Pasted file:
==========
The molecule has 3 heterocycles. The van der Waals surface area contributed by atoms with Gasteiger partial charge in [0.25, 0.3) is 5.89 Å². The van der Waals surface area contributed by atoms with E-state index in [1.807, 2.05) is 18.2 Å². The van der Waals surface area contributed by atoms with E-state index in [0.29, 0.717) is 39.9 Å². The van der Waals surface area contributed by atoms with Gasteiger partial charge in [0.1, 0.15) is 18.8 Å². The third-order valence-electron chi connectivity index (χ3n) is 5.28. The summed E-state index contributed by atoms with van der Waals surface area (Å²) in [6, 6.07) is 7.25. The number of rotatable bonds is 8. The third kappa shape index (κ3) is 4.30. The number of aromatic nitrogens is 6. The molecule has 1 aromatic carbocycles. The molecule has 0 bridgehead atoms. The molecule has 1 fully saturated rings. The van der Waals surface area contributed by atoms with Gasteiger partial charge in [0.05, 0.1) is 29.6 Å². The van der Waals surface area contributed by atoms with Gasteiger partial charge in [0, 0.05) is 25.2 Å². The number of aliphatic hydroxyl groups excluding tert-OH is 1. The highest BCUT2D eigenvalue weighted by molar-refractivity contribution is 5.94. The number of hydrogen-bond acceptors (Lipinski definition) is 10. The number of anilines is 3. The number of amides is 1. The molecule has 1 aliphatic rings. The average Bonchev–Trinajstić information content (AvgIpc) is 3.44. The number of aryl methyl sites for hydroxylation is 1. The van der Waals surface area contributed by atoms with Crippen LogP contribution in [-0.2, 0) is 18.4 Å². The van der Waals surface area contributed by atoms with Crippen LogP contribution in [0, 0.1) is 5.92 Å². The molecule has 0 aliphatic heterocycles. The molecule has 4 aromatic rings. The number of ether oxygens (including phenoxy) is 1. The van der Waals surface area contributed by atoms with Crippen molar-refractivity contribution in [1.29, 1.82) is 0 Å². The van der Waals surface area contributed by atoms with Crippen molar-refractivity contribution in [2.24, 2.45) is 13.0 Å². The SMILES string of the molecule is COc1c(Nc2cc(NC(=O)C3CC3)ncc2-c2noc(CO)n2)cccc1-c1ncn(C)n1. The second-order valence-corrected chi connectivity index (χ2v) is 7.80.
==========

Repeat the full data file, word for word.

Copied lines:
The molecule has 3 heterocycles. The van der Waals surface area contributed by atoms with Gasteiger partial charge in [0.25, 0.3) is 5.89 Å². The van der Waals surface area contributed by atoms with E-state index in [1.807, 2.05) is 18.2 Å². The van der Waals surface area contributed by atoms with E-state index in [0.29, 0.717) is 39.9 Å². The van der Waals surface area contributed by atoms with Gasteiger partial charge in [0.1, 0.15) is 18.8 Å². The third-order valence-electron chi connectivity index (χ3n) is 5.28. The summed E-state index contributed by atoms with van der Waals surface area (Å²) in [6, 6.07) is 7.25. The number of rotatable bonds is 8. The third kappa shape index (κ3) is 4.30. The number of aromatic nitrogens is 6. The molecule has 1 aromatic carbocycles. The molecule has 0 bridgehead atoms. The molecule has 1 fully saturated rings. The van der Waals surface area contributed by atoms with Gasteiger partial charge in [0.05, 0.1) is 29.6 Å². The van der Waals surface area contributed by atoms with Gasteiger partial charge in [0, 0.05) is 25.2 Å². The number of aliphatic hydroxyl groups excluding tert-OH is 1. The highest BCUT2D eigenvalue weighted by molar-refractivity contribution is 5.94. The number of hydrogen-bond acceptors (Lipinski definition) is 10. The number of anilines is 3. The number of amides is 1. The molecule has 1 aliphatic rings. The average Bonchev–Trinajstić information content (AvgIpc) is 3.44. The number of aryl methyl sites for hydroxylation is 1. The van der Waals surface area contributed by atoms with Crippen LogP contribution in [-0.2, 0) is 18.4 Å². The van der Waals surface area contributed by atoms with Crippen LogP contribution in [0, 0.1) is 5.92 Å². The molecule has 0 aliphatic heterocycles. The molecule has 4 aromatic rings. The number of ether oxygens (including phenoxy) is 1. The van der Waals surface area contributed by atoms with Crippen molar-refractivity contribution in [1.29, 1.82) is 0 Å². The van der Waals surface area contributed by atoms with Crippen molar-refractivity contribution in [2.24, 2.45) is 13.0 Å². The SMILES string of the molecule is COc1c(Nc2cc(NC(=O)C3CC3)ncc2-c2noc(CO)n2)cccc1-c1ncn(C)n1. The second-order valence-corrected chi connectivity index (χ2v) is 7.80.